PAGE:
by Aaron Brethorst | February 27, 2012
Hello everyone, and welcome to your weekly Cocoa Controls roundup! It’s been an exciting week for Mac developers with the unexpected announcement and Beta release of OS X Mountain Lion. Some of the new features, like Gatekeeper, are certainly not unexpected. This Cocoa developer, for one, is pleased that Apple has announced a reasonably middle-of-the-road approach that balances security with usability.
Perhaps one of the biggest surprises in Mountain Lion is what Apple did not announce: Siri. The existence of the feature for iOS was a poorly guarded feature up until the announcement of the iPhone 4S. It’s possible Apple is simply biding its time until WWDC. We’ll see.
Until next time,
What We’re Reading
- Download OS X Mountain Lion Preview – Odds are that you’ve already downloaded it, but registered Mac Developer Program members can download the OS X Mountain Lion Preview now.
- Twilio announces iOS SDK 1.0 – Twilio has released version 1.0 of their iOS SDK, which will help you build awesome VOIP apps that use their platform.
- Gatekeeper in Depth – A look at what you need to know about Gatekeeper if you plan on writing software for OS X.
- How To Create A Simple 2D iPhone Game with OpenGL ES 2.0 and GLKit Part 1 – A very in-depth tutorial for aspiring iOS game developers on how to get started building your 2D iPhone masterpiece.
AJComboBox is a drop-in combo box for your iOS apps modeled after Android’s version of the control. Apache 2.0 licensed.
AGMedallionView is a image view that looks just like the one used on the Lion login screen. GPL licensed.
Notifications slide up from the bottom of whatever view they’re attached to and slide back down when you or the user are done with them. Great for indicating that something is happening (a feed is being refreshed, for example) or that something has just happened (there was an error sending something, for example) without throwing up a UIAlertView.
You can customize the notification text, the notification level (which affects the background color of the notification — red for error, blue for message, and green for success), the target/selector that’s fired when the user taps the notification, and whether or not the notification has a spinner. BSD licensed.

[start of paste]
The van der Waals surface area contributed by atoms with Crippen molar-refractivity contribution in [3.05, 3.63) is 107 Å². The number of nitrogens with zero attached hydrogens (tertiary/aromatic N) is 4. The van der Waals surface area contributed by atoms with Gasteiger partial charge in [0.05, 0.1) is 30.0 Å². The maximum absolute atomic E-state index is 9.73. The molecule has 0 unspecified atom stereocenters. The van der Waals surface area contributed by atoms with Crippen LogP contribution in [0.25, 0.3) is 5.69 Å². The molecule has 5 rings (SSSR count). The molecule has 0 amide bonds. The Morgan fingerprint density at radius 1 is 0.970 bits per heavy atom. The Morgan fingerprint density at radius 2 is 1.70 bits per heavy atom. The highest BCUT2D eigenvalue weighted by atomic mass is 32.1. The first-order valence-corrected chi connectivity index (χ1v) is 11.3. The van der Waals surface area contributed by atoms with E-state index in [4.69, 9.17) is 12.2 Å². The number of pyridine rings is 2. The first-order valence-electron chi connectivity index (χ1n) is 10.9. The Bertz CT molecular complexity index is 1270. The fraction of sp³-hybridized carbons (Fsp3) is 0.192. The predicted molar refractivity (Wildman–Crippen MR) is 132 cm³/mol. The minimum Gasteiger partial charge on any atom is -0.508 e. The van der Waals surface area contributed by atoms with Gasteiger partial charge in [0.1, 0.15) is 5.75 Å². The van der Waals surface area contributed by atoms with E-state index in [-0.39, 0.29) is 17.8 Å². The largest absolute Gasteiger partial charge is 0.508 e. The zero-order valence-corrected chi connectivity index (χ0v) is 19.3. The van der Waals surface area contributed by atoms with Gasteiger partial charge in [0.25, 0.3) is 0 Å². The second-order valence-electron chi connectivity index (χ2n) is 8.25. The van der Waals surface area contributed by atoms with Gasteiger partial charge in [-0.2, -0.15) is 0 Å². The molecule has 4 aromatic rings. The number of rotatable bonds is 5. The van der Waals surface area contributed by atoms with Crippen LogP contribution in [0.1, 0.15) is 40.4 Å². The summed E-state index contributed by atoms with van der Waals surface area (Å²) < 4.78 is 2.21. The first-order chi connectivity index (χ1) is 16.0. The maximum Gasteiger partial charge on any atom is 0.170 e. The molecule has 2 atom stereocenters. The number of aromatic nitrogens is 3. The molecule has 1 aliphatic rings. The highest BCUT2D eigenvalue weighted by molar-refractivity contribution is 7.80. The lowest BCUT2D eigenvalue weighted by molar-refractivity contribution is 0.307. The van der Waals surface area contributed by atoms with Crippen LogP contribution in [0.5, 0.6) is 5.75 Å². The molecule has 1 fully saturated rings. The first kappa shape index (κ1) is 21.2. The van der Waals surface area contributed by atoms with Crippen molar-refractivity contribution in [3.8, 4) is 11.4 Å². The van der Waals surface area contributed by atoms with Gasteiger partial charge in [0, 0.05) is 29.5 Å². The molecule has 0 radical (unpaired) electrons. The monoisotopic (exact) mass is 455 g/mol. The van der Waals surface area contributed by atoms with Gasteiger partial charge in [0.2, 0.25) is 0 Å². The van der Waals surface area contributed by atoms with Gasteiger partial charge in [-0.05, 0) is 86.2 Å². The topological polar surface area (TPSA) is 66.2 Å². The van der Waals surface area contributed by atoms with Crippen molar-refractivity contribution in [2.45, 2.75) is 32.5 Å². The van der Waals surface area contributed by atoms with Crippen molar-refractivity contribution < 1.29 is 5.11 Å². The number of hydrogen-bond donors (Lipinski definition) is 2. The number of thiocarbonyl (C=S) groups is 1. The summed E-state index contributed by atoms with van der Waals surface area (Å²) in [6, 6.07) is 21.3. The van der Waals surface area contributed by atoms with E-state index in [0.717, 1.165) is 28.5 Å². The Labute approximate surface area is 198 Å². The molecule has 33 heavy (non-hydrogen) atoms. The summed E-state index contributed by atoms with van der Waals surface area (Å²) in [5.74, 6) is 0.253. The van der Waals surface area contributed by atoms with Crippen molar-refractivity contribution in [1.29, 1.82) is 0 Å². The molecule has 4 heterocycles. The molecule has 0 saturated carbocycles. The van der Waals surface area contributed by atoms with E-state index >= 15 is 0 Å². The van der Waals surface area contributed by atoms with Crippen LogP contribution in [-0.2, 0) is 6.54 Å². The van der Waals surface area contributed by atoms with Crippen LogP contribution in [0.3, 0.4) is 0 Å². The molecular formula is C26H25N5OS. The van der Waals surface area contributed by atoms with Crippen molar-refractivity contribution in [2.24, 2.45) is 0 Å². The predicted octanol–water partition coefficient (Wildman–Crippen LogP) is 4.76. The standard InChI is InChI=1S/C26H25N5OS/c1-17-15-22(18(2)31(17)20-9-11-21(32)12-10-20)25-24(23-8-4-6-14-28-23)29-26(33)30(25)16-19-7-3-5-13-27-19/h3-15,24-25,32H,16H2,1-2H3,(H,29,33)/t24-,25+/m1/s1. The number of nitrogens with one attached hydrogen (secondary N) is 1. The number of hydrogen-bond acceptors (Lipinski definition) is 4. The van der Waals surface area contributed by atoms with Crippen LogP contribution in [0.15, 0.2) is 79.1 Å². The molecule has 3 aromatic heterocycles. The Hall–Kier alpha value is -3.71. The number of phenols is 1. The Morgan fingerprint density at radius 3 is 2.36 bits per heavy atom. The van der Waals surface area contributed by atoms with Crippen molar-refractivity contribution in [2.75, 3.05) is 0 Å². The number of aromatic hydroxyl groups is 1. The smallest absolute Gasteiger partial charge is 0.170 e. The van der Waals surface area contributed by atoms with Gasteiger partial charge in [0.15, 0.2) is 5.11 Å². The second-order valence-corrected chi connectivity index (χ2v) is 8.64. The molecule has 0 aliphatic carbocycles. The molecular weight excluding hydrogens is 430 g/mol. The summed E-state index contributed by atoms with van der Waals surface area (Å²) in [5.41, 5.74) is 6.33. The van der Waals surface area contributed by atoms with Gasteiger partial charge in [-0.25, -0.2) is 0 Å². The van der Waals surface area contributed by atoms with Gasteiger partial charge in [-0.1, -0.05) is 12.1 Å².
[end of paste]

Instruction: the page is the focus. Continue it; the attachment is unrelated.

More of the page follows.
A grid view component built as a static library. Its API was designed to resemble UITableView’s as closely as possible, including its delegate and data source. The grid control also allows you to set a layout style, toggling the grid between a horizontal or vertical layout. MIT licensed.
MNMProgressBar is a custom progress bar view that shows determinate and indeterminate progress. BSD licensed.
An easy-to-use pair of categories for UIButton and UIImageView. The categories allow you to easily add an image, border, curl, and shadow to your UIButtons and UIImageViews. Apache 2.0 licensed.
Next up is our super-duper cool Control of the Week. If you’ve paid any attention to Mac or iOS news websites over the past week or two, you’ve probably heard a lot of people talking about the super-snazzy task management app, Clear.
Enterprising iOS developer, James Tang, recreated the core experience and released the source code on GitHub under the very permissive MIT license.
A UIView subclass that lets you easily create an animated photo carousel. You provide images via delegation, and the view cycles through them with pretty transitions. Unspecified license.
Pegasus is a very interesting project that lets you specify UIKit layouts and view hierarchies in XML for instantiation at runtime. Apache 2.0 licensed.
EEToolbarCenterButton lets you easily add a featured button to the center of a UIToolbar. It handles button alignment, and helps you use button images whose height is larger than UIToolbar height. MIT licensed.
This project is a collection of UIScrollView subclasses that allows you to automatically scroll a UIScrollView with adjustable speed. MIT licensed.
JBTabBarController is a drop-in replacement of UITabBarController that gives developers far greater control over its appearance than the built-in version. The layer styles used to create the TabBar images are included with the project. The project uses ARC and targets iOS 4.0+ devices. MIT licensed.